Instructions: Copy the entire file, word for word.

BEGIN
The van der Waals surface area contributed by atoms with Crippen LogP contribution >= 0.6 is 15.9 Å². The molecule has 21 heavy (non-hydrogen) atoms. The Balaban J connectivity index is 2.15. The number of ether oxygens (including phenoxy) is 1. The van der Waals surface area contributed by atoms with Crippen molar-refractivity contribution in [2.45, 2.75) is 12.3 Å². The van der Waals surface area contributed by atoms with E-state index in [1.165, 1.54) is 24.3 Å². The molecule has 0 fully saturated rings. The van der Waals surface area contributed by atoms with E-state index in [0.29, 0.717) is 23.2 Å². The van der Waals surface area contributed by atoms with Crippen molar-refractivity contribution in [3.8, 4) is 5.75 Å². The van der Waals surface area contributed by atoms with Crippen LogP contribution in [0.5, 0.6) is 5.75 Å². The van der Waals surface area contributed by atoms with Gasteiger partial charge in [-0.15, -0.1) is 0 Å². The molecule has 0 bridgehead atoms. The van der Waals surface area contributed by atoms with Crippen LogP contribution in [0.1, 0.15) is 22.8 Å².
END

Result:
The van der Waals surface area contributed by atoms with Crippen LogP contribution >= 0.6 is 15.9 Å². The molecule has 21 heavy (non-hydrogen) atoms. The Balaban J connectivity index is 2.15. The number of ether oxygens (including phenoxy) is 1. The van der Waals surface area contributed by atoms with Crippen molar-refractivity contribution in [2.45, 2.75) is 12.3 Å². The van der Waals surface area contributed by atoms with E-state index in [1.165, 1.54) is 24.3 Å². The molecule has 0 fully saturated rings. The van der Waals surface area contributed by atoms with E-state index in [0.29, 0.717) is 23.2 Å². The van der Waals surface area contributed by atoms with Crippen molar-refractivity contribution in [3.8, 4) is 5.75 Å². The van der Waals surface area contributed by atoms with Crippen LogP contribution in [0.5, 0.6) is 5.75 Å². The van der Waals surface area contributed by atoms with Gasteiger partial charge in [-0.15, -0.1) is 0 Å². The molecule has 0 bridgehead atoms. The van der Waals surface area contributed by atoms with Crippen LogP contribution in [0.1, 0.15) is 22.8 Å².